Crystal Clear Vision

Lately the word vision has been running through my head. I work with a woman who is helping me turn dreams into tangible materials. Thoughts to things. Leading my hand as we walk from the imaginary into reality. Without clarity, I have gotten lost in ideas. Swimming around in my brain, unable to manifest what I want. 

I have been lucky to spend time in the presence of those with razor sharp visions. My father, a creative and eccentric man, had a mind that never stopped turning. He would walk into an empty space and picture a home. Touch a fabric and envision a new suit. Or come across a young new sports player and see a star. What made him so successful was not only his ability to see past the here and now. It was the fact that he never thought he was wrong. That once he had decided on something, there was zero room for doubt. 

I have also had the chance to work with female artists who don't bend for the outside world. It could be said that it's easier for a man to stay true to his vision, since the world typically supports that. But a woman with a strong opinion and a mind of her own- the response is not always the same. Finding Lidia Yuknavitch, reading her work and having the opportunity to study under her is a huge gift. Her writing is unlike anything I have ever read before. It's raw, exploring subjects that most stay away from- vidid violence and sex. She spent a large portion of her literary path being told she was doing it badly. That her prose like writing and non linear stories were incorrect. A few sentences in and you will know how wrong they were. 

The outside success, acclaims like best seller lists and other awards, didn't come until later in life. And yet, somewhere in her body, she always knew that she was right. That there was a place for her words. That others would resonate with the way she created. And that her story deserved to be told in the way that she deemed fit. As women, we are given keys into understanding the language of the body. If we listen, the details for clear visions are always available.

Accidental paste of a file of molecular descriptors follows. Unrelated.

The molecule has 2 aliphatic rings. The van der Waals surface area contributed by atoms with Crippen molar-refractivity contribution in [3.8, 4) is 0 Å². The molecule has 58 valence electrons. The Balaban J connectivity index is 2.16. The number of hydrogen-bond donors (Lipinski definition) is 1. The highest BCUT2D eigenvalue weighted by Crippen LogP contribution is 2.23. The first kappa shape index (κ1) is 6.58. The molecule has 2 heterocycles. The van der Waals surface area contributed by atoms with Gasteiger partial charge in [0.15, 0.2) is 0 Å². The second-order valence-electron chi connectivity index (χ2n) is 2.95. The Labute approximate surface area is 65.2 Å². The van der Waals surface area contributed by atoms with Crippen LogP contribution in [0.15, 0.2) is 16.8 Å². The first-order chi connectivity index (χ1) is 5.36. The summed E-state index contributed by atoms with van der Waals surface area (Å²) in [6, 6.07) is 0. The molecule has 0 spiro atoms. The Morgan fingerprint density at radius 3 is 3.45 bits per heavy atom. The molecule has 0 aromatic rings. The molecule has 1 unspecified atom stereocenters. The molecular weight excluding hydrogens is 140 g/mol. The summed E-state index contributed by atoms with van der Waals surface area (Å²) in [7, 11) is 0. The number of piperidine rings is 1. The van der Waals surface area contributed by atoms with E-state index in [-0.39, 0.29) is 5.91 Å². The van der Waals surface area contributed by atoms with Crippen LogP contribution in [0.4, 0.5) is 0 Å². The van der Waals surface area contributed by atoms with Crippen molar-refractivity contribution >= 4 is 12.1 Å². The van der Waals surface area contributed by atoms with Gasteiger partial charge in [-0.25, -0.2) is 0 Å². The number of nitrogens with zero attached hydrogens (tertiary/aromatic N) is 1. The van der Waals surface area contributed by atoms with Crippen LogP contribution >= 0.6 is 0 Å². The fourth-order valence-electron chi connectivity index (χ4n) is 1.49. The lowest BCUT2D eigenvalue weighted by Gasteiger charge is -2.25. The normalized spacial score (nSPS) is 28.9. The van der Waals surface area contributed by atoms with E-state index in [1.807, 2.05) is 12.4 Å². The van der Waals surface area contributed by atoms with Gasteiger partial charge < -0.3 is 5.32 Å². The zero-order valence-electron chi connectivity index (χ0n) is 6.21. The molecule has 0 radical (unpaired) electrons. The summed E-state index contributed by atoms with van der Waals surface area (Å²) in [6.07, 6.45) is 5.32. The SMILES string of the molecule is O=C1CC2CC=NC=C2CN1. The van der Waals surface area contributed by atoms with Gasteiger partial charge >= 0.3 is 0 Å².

Like Lidia, I, too, have been encouraged to change the way I express myself. Teachers have asked if my choppy sentences are a choice or the result of living in a texting generation. I have had the opportunity to write for others, only to have my voice changed. Reduced to someone who no longer sounds like me. Someone, who in my opinion, sounds dumbed down. Although I gravitate towards light and airy things, I am not not that way. And neither is my writing. 

While there are several important factors to crafting strong visions, authenticity is crucial. Staying true to what feels right has taken many towards great success. One must also have a fierce belief in what they are doing. Encouraging wondering and worrying to take a pause. If you don't love your vision, why should anyone else? 

If you are struggling to know what your "truth" is, say it out loud. See how it sits in your body. If it resonates and clicks. Or leaves a funny taste in your mouth. A feeling of "no" in your bones. It may be easy to try and fit a mold. Or replicate something that you see. But eventually, it will probably feel all wrong. Like you are living out someone else's dream. 


Photo by Emily Faulstich

Kenna ConwayComment